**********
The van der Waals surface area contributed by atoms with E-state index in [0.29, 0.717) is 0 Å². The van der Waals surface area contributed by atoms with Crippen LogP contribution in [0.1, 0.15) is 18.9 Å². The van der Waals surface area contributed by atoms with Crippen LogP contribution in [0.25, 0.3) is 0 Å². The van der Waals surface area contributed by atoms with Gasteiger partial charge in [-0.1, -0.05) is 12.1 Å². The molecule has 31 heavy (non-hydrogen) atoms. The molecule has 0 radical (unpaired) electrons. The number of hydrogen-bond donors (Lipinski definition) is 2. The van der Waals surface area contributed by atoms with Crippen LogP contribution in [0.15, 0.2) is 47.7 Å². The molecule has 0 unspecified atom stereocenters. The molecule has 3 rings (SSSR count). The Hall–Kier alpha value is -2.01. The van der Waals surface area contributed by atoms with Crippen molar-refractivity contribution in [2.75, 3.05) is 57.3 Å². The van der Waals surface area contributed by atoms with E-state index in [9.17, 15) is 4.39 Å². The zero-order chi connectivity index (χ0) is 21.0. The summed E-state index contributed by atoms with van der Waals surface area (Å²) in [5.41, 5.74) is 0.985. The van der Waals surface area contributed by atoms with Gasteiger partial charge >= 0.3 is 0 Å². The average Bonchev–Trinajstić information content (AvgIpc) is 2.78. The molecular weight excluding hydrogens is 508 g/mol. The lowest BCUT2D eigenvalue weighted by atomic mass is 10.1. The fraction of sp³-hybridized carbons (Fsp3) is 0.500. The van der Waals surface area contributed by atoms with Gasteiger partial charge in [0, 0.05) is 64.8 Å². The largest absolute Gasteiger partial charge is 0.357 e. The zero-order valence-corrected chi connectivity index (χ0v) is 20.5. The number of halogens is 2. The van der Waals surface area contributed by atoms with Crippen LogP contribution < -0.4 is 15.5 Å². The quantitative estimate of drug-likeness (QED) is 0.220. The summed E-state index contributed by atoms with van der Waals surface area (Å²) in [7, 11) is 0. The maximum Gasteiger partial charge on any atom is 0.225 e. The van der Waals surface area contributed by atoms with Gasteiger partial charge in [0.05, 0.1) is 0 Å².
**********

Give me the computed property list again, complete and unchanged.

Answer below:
The van der Waals surface area contributed by atoms with E-state index in [0.29, 0.717) is 0 Å². The van der Waals surface area contributed by atoms with Crippen LogP contribution in [0.1, 0.15) is 18.9 Å². The van der Waals surface area contributed by atoms with Crippen LogP contribution in [0.25, 0.3) is 0 Å². The van der Waals surface area contributed by atoms with Gasteiger partial charge in [-0.1, -0.05) is 12.1 Å². The molecule has 31 heavy (non-hydrogen) atoms. The molecule has 0 radical (unpaired) electrons. The number of hydrogen-bond donors (Lipinski definition) is 2. The van der Waals surface area contributed by atoms with Crippen LogP contribution in [0.15, 0.2) is 47.7 Å². The molecule has 0 unspecified atom stereocenters. The molecule has 3 rings (SSSR count). The Hall–Kier alpha value is -2.01. The van der Waals surface area contributed by atoms with Crippen molar-refractivity contribution in [2.75, 3.05) is 57.3 Å². The van der Waals surface area contributed by atoms with E-state index in [9.17, 15) is 4.39 Å². The zero-order chi connectivity index (χ0) is 21.0. The summed E-state index contributed by atoms with van der Waals surface area (Å²) in [5.41, 5.74) is 0.985. The van der Waals surface area contributed by atoms with Gasteiger partial charge >= 0.3 is 0 Å². The average Bonchev–Trinajstić information content (AvgIpc) is 2.78. The molecular weight excluding hydrogens is 508 g/mol. The lowest BCUT2D eigenvalue weighted by atomic mass is 10.1. The fraction of sp³-hybridized carbons (Fsp3) is 0.500. The van der Waals surface area contributed by atoms with Gasteiger partial charge in [0, 0.05) is 64.8 Å². The largest absolute Gasteiger partial charge is 0.357 e. The zero-order valence-corrected chi connectivity index (χ0v) is 20.5. The number of halogens is 2. The van der Waals surface area contributed by atoms with Crippen LogP contribution < -0.4 is 15.5 Å². The quantitative estimate of drug-likeness (QED) is 0.220. The summed E-state index contributed by atoms with van der Waals surface area (Å²) in [7, 11) is 0. The maximum Gasteiger partial charge on any atom is 0.225 e. The van der Waals surface area contributed by atoms with Gasteiger partial charge in [0.05, 0.1) is 0 Å².